An Exchange Traded Fund (ETF) is a fund that tracks an index. It holds in its portfolio the shares that make up the index. It’s a great way to diversify at a low cost because diversification is built into the product. It’s liquid too. It trades at the exchange like a normal share. [There’s loads of info on ETFs here, in addition to our regular ETF blog.]
This built-in diversification makes ETFs less susceptible to high volatility levels and they can hold a trend for a long time. They’re slow at the turns, in contrast to equities which are more volatile and generally quick at the turns. This makes ETFs great instruments for investing because they’re psychologically easier to hold.
Because of the general market profile of ETFs, they are a lower risk than equities, especially when using leverage. They have strong trends (slow, but strong), which is great for trend followers. Since they trade just like shares you can short them too. I wouldn’t normally recommend shorting anything. But shorting ETFs is better than shorting equities because the turns are typically slower and more forgiving.
ETFs are unlikely to have a hyper-move up or down and they’re not susceptible to single event risk. You will hardly ever find an ETF down/up +5% in a day because of some event. That happens all the time in shares, which can be painful if you’re on the wrong side of the move. This makes ETFs the perfect instrument to trade for developing traders – you don’t have to worry about volatility while you’re developing your trading skills.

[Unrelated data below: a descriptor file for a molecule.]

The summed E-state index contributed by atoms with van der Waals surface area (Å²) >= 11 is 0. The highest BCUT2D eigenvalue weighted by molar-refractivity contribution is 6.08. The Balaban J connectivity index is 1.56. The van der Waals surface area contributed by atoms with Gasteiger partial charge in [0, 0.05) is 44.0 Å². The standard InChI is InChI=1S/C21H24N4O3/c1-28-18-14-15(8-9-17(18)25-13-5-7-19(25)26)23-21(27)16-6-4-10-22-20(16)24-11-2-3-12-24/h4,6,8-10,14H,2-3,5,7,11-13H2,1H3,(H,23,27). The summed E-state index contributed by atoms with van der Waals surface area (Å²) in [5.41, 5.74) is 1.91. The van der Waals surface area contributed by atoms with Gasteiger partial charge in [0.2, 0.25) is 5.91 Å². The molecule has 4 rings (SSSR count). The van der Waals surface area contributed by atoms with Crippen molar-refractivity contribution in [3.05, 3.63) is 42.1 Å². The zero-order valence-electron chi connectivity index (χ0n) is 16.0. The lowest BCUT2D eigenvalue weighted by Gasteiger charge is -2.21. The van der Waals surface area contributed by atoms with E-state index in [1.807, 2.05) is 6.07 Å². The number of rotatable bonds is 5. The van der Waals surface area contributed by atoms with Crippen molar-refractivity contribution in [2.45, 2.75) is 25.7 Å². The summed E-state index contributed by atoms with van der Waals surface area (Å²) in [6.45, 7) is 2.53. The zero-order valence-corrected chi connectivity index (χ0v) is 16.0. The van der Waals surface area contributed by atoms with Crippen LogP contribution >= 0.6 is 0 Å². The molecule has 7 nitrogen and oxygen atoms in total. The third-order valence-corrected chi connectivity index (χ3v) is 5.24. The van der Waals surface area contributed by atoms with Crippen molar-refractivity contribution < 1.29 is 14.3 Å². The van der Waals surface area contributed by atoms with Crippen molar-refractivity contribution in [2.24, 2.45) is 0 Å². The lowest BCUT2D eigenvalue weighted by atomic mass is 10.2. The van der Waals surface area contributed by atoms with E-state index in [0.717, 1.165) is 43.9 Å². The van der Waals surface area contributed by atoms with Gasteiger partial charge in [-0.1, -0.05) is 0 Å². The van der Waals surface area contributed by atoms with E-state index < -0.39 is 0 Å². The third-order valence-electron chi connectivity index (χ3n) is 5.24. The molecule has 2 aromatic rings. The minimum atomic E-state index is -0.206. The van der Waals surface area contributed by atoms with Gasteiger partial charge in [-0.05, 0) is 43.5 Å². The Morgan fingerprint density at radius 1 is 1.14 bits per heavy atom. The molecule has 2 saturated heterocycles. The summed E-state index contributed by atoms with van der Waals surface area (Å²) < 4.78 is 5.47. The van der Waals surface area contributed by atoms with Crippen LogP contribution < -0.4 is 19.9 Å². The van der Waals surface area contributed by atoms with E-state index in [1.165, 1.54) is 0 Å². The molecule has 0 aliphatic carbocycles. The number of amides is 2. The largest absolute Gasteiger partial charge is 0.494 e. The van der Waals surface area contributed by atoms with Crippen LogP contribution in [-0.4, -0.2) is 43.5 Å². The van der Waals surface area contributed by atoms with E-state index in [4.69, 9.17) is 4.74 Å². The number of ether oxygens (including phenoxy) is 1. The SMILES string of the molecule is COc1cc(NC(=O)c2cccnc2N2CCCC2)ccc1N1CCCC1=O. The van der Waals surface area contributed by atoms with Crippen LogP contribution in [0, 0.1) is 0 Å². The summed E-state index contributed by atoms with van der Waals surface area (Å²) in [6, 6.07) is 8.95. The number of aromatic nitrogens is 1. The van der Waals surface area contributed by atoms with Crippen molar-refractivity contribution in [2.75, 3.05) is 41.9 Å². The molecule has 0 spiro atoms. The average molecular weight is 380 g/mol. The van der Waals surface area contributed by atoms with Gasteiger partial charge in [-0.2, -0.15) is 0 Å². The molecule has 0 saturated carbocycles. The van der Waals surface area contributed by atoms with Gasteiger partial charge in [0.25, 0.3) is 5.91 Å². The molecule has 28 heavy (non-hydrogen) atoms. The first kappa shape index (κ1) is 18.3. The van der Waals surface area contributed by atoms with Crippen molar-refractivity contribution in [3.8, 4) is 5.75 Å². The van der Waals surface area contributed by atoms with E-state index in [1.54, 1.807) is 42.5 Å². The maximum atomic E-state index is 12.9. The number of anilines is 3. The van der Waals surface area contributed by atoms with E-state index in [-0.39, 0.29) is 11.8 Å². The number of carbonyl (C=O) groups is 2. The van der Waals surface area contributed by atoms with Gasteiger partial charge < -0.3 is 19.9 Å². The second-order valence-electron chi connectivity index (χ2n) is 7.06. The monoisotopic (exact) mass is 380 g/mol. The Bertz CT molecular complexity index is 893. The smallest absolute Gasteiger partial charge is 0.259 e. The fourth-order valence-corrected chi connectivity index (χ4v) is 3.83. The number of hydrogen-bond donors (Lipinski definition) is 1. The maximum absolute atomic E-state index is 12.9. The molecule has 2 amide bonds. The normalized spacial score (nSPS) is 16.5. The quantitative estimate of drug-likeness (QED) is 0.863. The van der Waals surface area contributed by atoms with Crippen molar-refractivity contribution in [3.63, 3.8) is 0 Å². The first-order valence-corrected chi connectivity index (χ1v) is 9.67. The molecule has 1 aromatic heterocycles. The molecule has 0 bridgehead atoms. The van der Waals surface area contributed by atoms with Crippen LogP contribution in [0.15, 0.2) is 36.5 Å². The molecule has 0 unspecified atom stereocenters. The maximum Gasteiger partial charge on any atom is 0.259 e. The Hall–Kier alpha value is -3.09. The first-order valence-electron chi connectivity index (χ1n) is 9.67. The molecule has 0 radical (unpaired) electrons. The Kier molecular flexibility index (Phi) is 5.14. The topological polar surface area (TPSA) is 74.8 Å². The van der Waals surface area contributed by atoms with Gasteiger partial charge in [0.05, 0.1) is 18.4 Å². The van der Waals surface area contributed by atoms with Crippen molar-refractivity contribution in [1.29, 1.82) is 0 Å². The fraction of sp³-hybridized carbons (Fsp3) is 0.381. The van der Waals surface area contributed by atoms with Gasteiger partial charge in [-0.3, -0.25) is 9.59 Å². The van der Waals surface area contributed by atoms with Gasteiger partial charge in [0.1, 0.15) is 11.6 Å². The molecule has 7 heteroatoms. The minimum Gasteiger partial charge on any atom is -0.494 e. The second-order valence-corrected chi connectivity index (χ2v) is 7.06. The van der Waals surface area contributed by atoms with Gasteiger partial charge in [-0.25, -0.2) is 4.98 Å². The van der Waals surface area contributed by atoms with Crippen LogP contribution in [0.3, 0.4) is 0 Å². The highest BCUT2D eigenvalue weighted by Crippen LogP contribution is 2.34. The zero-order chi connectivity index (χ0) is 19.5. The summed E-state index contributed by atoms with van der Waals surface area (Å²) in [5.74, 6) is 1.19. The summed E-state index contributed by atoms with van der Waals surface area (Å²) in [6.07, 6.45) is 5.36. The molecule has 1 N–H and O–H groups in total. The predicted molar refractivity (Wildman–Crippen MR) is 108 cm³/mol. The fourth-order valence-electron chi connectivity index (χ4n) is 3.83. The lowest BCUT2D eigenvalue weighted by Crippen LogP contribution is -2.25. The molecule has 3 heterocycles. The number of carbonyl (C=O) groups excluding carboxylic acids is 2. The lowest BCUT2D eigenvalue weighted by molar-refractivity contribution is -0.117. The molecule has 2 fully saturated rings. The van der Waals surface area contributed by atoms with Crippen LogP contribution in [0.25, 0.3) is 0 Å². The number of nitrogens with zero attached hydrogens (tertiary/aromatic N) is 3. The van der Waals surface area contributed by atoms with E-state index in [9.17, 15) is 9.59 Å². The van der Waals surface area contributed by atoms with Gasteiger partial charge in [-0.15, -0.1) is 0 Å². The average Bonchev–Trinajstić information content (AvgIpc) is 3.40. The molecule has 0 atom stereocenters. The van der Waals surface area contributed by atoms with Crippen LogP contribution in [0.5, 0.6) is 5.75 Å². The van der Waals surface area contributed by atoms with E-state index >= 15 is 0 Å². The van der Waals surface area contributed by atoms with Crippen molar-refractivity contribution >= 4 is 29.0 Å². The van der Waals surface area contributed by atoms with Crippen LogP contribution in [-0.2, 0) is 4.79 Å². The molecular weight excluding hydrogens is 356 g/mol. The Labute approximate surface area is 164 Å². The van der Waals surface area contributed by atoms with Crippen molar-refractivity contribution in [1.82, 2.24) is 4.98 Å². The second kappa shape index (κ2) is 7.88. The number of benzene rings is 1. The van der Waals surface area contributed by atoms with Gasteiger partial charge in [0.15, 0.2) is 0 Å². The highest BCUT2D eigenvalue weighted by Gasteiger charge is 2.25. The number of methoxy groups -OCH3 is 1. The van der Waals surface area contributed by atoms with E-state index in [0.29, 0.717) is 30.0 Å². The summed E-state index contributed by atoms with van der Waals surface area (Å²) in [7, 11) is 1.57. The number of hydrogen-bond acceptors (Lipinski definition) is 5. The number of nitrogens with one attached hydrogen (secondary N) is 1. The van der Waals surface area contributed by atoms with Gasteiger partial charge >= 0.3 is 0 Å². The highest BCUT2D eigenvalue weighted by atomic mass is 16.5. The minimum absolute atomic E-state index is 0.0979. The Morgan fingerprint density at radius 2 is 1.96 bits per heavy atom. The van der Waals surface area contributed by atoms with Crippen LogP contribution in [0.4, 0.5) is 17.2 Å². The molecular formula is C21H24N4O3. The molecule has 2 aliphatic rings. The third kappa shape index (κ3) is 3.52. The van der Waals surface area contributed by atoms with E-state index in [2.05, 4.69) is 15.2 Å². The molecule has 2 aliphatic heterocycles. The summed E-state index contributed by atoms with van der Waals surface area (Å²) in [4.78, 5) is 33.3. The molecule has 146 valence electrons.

What happens when an ETF I’m trading pays dividends?
Well if you are long, the dividend will be paid out to you like in a normal share. However when you short, you would be liable for that dividend. Remember when you short something you have borrowed that from someone who is due their dividends, so you pay. Like in equities the ETF would drop by the dividend amount on LTD.
To close off I’d say particularly to developing traders who’re still finding their feet in the market, that ETFs are a great place to start. You can move into other instruments once you’ve fully developed your edge.
Village Trader blog
Traders share a peculiar characteristic: they’re fiercely competitive, but only with themselves. In practice this means that they see every outcome as an opportunity to learn, and they’re brutally honest about both their failures and successes. This also means that they’re hungry for knowledge. They don’t sleep easy with unanswered questions. And they’re seldom satisfied with just one answer.
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